Visualise your plotter’s geometry and drawing area#
The drawing area of the potter is determined by its geometry (the length of its arms, the arcs they can sweep through, the relation of those arcs to other aspects of the machine), but the relationship can be hard to understand. Being able to visualise it helps immensely:
Visualisation is provided by
turtle_plotter.py, using Python’s turtle
graphics. Visualisation in turn makes it possible to discover the optimal
plotter geometry. Good plotter geometry means that:
the length of the arms is suited to the power of the motors and the system’s mechanical limitations
you obtain a drawing area that is useful in both size and shape
the movement of the motors to cover that shape is around their centre positions (and not at the extremes of their sweep), and uses not too much or too little of their sweep.
Understanding the plotter’s geometry explores some of the relationships between geometry and plotting area in more detail.
Model a BrachioGraph using
In a Python shell, import the
BrachioGraphTurtle class and instantiate it:
>>> from turtle_plotter import BrachioGraphTurtle >>> bgt = BrachioGraphTurtle()
BrachioGraphTurtle includes four methods to produce visualisations:
draw_grid()to draw a grid based on the dimensions of the plotter at the moment it was initialised
draw_arcs()to fill in the drawing area with a series of arcs. These represent sweeps of the outer arm for positions within the sweep of the inner arm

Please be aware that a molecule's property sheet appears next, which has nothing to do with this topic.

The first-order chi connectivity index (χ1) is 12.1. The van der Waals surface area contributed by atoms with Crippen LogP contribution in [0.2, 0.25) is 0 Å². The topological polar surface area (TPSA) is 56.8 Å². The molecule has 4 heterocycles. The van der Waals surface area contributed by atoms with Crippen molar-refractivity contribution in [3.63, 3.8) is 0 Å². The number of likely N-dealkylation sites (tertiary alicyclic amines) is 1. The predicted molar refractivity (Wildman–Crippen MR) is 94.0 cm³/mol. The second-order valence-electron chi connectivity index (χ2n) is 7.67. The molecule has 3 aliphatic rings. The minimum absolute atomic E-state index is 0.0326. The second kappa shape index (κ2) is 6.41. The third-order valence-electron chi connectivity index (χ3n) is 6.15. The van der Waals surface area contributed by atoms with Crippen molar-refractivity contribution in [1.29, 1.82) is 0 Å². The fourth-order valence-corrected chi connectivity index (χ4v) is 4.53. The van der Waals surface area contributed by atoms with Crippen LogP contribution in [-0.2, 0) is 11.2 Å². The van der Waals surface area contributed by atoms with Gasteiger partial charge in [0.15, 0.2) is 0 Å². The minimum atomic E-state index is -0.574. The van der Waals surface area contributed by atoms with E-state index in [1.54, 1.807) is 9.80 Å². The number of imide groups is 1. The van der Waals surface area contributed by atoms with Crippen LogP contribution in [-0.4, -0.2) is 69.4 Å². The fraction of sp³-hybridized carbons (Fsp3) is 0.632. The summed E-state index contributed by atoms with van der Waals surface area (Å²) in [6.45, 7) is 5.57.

draw_arms()to show the positions of the arms at various intervals, to help visualise what the plotter is doing
draw_outline()to trace an outline of the drawing area
Run them to show this plotter’s drawing area:
>>> bgt.draw_grid() >>> bgt.draw_arcs() >>> bgt.draw_arms() >>> bgt.draw_outline()
Customise the model#
As usual in BrachioGraph, nearly all classes can be instantiated without parameters, and working defaults will be applied. These are:
inner_arm: 8 outer_arm: 8 shoulder_centre_angle: 0 shoulder_sweep: 180 elbow_centre_angle: 90 elbow_sweep: 180
Whether you want to model an actual BrachioGraph, or explore a possible one, you’ll need to supply some custom values.
Experience shows that arms of about 8cm work well even with the cheapest of servos, and produce drawings of an adequate size - 14 x 9cm - which works well on sheets of A5 paper.
If you’re modelling an actual plotter, use the actual length of the arms as arguments (note - the length is the distance between its points of rotation).
Real-world servos don’t have sweep angles of 180˚; 120˚ is more realistic (in practice, you may find that your servos have a usable 150˚ sweep).
An example might be:
bgt = BrachioGraphTurtle(inner_arm=8.2, shoulder_centre_angle=-60, shoulder_sweep=120, outer_arm=7.9, elbow_centre_angle=95, elbow_sweep=120)
Close the turtle graphics display before creating a new instance, in order to redraw the grid correctly.
Discover the optimum configuration for your BrachioGraph#
Starting from this point, you can experiment with different values to see how the plotting areas is affected. Typically, given arm lengths and sweep values, you will want to find the centre angles that give the best results (best usually means an outline accomodating the largest useful rectangles for drawing).
As ever, the actual best values will depend on your actual BrachioGraph.
Particularly at the extreme servo angles, or when the outer arm is nearly
inline with the inner arm, you’ll experience poorer control of the pen. The
bounds you provide an actual BrachioGraph need to be based on actual
results as well as theoretical drawing areas.
Use the provided
As a convenience, the
bgt.py module contains a defined
BrachioGraphTurtle instance (this can be more efficient than retyping
values into the shell).
Adjust its parameters appropriately and run